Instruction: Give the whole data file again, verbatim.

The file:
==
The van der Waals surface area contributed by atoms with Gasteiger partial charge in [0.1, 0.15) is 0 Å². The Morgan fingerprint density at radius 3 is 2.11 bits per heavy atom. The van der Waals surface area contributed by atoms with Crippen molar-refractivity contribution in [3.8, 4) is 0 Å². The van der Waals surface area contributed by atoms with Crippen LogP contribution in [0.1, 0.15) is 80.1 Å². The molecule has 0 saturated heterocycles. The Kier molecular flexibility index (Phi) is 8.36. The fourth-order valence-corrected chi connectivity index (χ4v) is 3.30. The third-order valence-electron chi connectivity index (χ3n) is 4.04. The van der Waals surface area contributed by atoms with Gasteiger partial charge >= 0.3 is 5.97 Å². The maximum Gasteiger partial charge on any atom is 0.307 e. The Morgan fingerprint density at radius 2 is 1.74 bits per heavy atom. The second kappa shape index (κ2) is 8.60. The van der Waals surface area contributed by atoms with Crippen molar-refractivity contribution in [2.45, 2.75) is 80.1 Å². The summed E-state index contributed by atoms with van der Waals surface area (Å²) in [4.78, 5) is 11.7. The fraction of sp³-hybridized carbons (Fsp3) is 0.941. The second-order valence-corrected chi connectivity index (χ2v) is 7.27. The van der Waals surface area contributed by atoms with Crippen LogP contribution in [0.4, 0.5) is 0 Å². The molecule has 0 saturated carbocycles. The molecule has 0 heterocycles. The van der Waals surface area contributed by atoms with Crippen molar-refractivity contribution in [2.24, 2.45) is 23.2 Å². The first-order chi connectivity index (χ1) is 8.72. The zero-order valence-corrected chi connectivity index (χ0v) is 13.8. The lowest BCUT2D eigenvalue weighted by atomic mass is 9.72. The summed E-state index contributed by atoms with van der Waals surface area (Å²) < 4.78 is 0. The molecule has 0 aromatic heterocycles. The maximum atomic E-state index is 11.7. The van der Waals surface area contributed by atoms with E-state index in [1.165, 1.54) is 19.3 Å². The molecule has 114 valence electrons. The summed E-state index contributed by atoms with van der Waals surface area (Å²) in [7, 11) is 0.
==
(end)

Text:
The van der Waals surface area contributed by atoms with Gasteiger partial charge in [0.1, 0.15) is 0 Å². The Morgan fingerprint density at radius 3 is 2.11 bits per heavy atom. The van der Waals surface area contributed by atoms with Crippen molar-refractivity contribution in [3.8, 4) is 0 Å². The van der Waals surface area contributed by atoms with Crippen LogP contribution in [0.1, 0.15) is 80.1 Å². The molecule has 0 saturated heterocycles. The Kier molecular flexibility index (Phi) is 8.36. The fourth-order valence-corrected chi connectivity index (χ4v) is 3.30. The third-order valence-electron chi connectivity index (χ3n) is 4.04. The van der Waals surface area contributed by atoms with Gasteiger partial charge >= 0.3 is 5.97 Å². The maximum Gasteiger partial charge on any atom is 0.307 e. The Morgan fingerprint density at radius 2 is 1.74 bits per heavy atom. The second kappa shape index (κ2) is 8.60. The van der Waals surface area contributed by atoms with Crippen molar-refractivity contribution in [2.45, 2.75) is 80.1 Å². The summed E-state index contributed by atoms with van der Waals surface area (Å²) in [4.78, 5) is 11.7. The fraction of sp³-hybridized carbons (Fsp3) is 0.941. The second-order valence-corrected chi connectivity index (χ2v) is 7.27. The van der Waals surface area contributed by atoms with Crippen LogP contribution in [0.4, 0.5) is 0 Å². The molecule has 0 saturated carbocycles. The molecule has 0 heterocycles. The van der Waals surface area contributed by atoms with Crippen molar-refractivity contribution in [2.24, 2.45) is 23.2 Å². The first-order chi connectivity index (χ1) is 8.72. The zero-order valence-corrected chi connectivity index (χ0v) is 13.8. The lowest BCUT2D eigenvalue weighted by atomic mass is 9.72. The summed E-state index contributed by atoms with van der Waals surface area (Å²) < 4.78 is 0. The molecule has 0 aromatic heterocycles. The maximum atomic E-state index is 11.7. The van der Waals surface area contributed by atoms with E-state index in [1.165, 1.54) is 19.3 Å². The molecule has 114 valence electrons. The summed E-state index contributed by atoms with van der Waals surface area (Å²) in [7, 11) is 0.